A Catalytic Therapy for Conditioning Emotional Stability For Interpersonal Conflict
Bryce Kaye, Ph.D.
“Anger Management” is the most popular lay term today for any therapy designed to eliminate destructive rage in relationships. The therapeutic community also uses the expression “anger management” most frequently, in lieu of any other term, when marketing to the public’s needs in this area. From a marketing perspective, this makes good sense. Yet, there is a subtle loss of opportunity if all concerned take the term too literally. The word “management” implies conscious control as in having to control one’s feelings. Therefore, anger management is about learning skills to consciously avoid, redirect, or cap off intense angry feelings that may otherwise be overwhelming. The keyword here is “consciously.” With anger management such a marketable term, there is a strong bias to meet public demand with therapies that rely on “top down processing” (i.e. therapies that rely on conscious insight to manage powerful emotions involving lower brain structures). The present protocol is an alternative.
The current discussion presents a conflict inoculation protocol for reducing rage reactions via “bottom-up” processing. The protocol does not focus on what conscious skills the client will employ when confronting their anger. Instead, it focuses on reconditioning the way that the person experiences their anger when in interpersonal conflict. The strategy is to train in (condition) an alternative adaptive and reflexive defense to the underlying shame affect that previously provoked the reactive hyper-arousal of rage. The new defense system is attachment oriented in lieu of the more control oriented associations previously involved in the rage defense. The “bottom-up” processing is stimulated via emotional experience. Instead of relying on education and conscious insight, Pavlovian and Eriksonian techniques are used to create new emotional associations that later dwell in unconscious procedural memory. For clients who complete the protocol, the result is often a surprising absence of rage in situations that would have previously evoked it. These clients find themselves behaving differently in a “natural” way without having to consciously manage and strain against intense rage impulses. It should be noted that this protocol is designed for ego-distonic raging and not for ego-syntonic bullying techniques that are more involved in psychopathic manipulation. The protocol may also not be effective with bipolar disorder, dissociative identity disorder or with clients experiencing psychosis or ongoing substance abuse. Where clients are otherwise moderately integrated and they repeatedly regret their raging behavior toward significant others, this protocol would be very appropriate.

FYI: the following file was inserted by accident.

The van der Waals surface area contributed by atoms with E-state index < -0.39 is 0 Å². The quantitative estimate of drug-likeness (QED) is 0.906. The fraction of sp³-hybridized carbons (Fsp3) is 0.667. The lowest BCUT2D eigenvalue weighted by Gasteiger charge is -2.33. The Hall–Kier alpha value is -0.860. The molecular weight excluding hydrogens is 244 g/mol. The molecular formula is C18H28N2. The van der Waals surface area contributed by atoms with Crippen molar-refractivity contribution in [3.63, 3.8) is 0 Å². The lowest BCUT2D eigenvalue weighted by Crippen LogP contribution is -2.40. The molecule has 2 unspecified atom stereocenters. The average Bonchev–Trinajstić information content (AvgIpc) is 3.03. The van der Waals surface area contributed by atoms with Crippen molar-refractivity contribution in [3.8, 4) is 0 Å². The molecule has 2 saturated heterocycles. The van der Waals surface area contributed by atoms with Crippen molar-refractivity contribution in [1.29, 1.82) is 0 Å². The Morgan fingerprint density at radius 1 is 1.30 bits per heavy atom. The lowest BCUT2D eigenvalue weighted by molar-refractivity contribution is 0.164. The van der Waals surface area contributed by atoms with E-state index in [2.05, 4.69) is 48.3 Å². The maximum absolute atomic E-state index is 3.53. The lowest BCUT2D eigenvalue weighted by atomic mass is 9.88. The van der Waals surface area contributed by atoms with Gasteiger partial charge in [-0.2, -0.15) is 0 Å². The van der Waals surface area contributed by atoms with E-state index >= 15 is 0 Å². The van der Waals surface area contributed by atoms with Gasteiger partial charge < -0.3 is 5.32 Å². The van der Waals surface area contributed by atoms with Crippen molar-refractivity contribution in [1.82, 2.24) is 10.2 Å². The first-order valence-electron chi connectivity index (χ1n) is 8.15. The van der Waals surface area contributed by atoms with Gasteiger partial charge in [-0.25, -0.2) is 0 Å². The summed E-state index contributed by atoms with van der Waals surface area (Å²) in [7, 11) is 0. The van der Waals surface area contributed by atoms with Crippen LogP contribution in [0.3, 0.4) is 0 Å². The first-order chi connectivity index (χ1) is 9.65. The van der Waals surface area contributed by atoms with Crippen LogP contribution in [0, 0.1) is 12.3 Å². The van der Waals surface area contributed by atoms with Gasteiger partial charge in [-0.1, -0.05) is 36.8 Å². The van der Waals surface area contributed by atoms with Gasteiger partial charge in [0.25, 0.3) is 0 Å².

Context and Relevance
Before launching into a technical discussion about how and why this treatment protocol works, it is best to first discuss why it is useful. It would be a mistake to conclude that rage reduction is its only benefit. The context of its application is fertile with other potential benefits. While raging behavior was the original target for which this protocol was designed, other emotionally-driven behaviors have since been found to be responsive. These include:
1) Paralyzed “freezing” when in conflict. This can be conceptualized as a form of learned helplessness (Seligman, 1973, 1974, 1983).
2) Compulsive subjugating when in conflict
3) Ego-distonic lying and other avoidance behaviors due to conflict phobia
In addition, the current author proposes that a more profound benefit can be an overall deepening of affection and emotional attachment within the client’s dyadic relationship. This is because healthy conflict is a rebalancing mechanism that serves an important homeostatic function. It allows the emergence of affection and other positive attachment emotions when homeostasis in a relationship is re-established. If disequilibrium is allowed to accumulate in a relationship because of conflict avoidance or poor conflict management, then affection will be obliterated by resentment, distancing, and/or attack. To better elucidate these dynamics, the present author offers the following views based on his own clinical experience.